Berlin (dpa) – The stakes are high for German industry with hundreds of thousands of employees. The partial lockdown in Germany in November is creating new uncertainties about how the Corona crisis will continue.
Many companies, for example in the steel and automotive industries, are already facing a difficult structural change: they must become more digital and increase their efforts to protect the climate. And now there is the drama of the American elections with an uncertain outcome.
Industry president Dieter Kempf warned Wednesday of an escalation of the situation. Any phase of uncertainty would be “poison” for relationships. The stakes are too high, Kempf told a digital industry conference: The United States is one of Germany’s most important trading partners. Economy Minister Peter Altmaier (CDU) told US President Donald Trump that it was hoped that everyone involved would accept the results and that there would be clarity quickly.
Kempf said: “Regardless of who the future president of the United States will be, German industry would like to see a new beginning in transatlantic relations.” The association has been in difficult waters for the past four years. The United States would ultimately have to refrain from raising or threatening tariffs under the guise of national security. “The tariffs that the United States is raising now are putting pressure on the economy on both sides of the Atlantic.” Altmaier said there has been tension and conflict in many areas in relations with the United States over the past four years. At least it was possible to avoid an escalation.
In Berlin, Trump’s departure from close international cooperation has long been a headache. In addition to trade disputes, there is an American resistance, also supported by Democrats, against the Nord Stream 2 gas pipeline from Russia to Germany and a reform of the World Trade Organization.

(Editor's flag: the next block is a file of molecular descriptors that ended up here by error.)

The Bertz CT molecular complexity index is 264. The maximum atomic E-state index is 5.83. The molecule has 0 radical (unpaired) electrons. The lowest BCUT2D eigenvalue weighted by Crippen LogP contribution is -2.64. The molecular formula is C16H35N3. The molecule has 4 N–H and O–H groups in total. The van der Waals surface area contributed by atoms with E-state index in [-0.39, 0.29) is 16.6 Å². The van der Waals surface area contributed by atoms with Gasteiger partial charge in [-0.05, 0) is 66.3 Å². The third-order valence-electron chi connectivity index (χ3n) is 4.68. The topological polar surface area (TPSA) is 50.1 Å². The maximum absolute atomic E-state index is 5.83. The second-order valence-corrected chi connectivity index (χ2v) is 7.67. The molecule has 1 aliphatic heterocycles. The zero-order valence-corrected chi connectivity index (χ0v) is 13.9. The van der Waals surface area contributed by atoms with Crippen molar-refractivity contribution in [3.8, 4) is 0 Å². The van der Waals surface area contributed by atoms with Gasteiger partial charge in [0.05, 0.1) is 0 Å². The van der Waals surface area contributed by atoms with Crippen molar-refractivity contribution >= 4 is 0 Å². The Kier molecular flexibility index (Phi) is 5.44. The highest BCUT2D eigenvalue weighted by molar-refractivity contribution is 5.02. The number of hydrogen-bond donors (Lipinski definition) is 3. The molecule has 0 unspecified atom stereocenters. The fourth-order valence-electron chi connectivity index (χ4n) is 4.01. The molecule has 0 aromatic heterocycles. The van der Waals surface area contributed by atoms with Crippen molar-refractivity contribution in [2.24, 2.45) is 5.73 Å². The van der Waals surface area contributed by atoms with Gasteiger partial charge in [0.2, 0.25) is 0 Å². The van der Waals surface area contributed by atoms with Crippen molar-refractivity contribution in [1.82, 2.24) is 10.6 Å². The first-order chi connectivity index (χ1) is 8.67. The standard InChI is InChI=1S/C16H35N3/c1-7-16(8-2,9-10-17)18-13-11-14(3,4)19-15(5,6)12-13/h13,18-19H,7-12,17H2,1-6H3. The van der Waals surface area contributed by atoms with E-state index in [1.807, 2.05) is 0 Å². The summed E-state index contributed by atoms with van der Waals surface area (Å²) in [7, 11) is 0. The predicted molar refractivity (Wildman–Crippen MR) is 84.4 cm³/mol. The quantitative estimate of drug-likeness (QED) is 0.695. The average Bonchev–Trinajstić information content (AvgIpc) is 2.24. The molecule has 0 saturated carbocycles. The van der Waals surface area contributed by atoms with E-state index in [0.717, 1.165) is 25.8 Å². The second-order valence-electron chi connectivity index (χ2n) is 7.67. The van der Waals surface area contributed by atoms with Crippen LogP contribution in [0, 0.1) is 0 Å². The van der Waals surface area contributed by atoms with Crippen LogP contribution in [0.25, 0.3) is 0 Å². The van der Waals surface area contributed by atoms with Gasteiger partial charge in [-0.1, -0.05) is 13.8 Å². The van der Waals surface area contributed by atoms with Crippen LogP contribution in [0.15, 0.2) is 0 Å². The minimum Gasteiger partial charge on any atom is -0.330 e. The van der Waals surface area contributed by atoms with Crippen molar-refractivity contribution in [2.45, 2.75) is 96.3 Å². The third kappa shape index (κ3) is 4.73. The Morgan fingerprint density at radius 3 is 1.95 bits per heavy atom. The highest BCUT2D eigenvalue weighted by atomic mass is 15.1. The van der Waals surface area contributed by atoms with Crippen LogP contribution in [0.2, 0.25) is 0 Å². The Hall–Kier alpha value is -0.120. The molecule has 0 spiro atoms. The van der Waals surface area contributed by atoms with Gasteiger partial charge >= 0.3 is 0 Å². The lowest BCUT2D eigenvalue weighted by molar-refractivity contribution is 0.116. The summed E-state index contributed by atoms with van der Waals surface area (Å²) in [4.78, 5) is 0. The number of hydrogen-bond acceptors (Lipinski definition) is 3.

But the United States is of utmost importance to the German economy. They are the largest single market for the export of “Made in Germany” goods. According to the German Chamber of Commerce and Industry, Germany exported goods worth 119 billion euros to the US in 2019. 12 percent of all German motor vehicle exports went to the United States and even the 18 percent of all German pharmaceutical exports. However, since the impact of the crown in spring, exports to the US have declined significantly.
Another major problem was that international supply chains were disrupted and parts were missing, so auto plants in Germany, for example, had to temporarily halt production. IG Metall Chairman Jörg Hofmann said Wednesday that in light of the persistently high number of new corona infections, the question was whether the second wave would again lead to a disruption of international supply chains, as in the spring. This could have huge consequences for industry and employment. In a statement by the Alliance for the Future of Industry, made up of the ministry and business associations, it is “essential” that these chains be established more broadly, to avoid dependencies on individual suppliers.
That is why Altmaier wants a more active industrial policy in the EU. This involves the creation of a European production facility for battery cells for electric cars or a European cloud for greater data sovereignty. Given that Europe has to catch up when it comes to the digital technologies of the future, politics and business agree on this. But time is of the essence because corporations in Asia and the US threaten to outrun companies in Germany and Europe.
Then there is climate protection. The EU is planning tougher climate targets. The industry, however, warns of distortion of competition because there are less stringent climate regulations on other continents. Kempf said Wednesday he was very concerned. Care must be taken not to destroy industry on the way to greater climate protection.
Altmaier again promised to support the industry. There could be “green” steel and “green” chemistry. Green transformation and economic success are two sides of the same coin.
But many companies are burdened by the crisis. The longer the recession lasts, the greater the risk that major investments will be postponed, according to the statement from the industrial alliance. Financing conditions would now have to be further improved and tax relief for companies, but many points are controversial in the black-red coalition.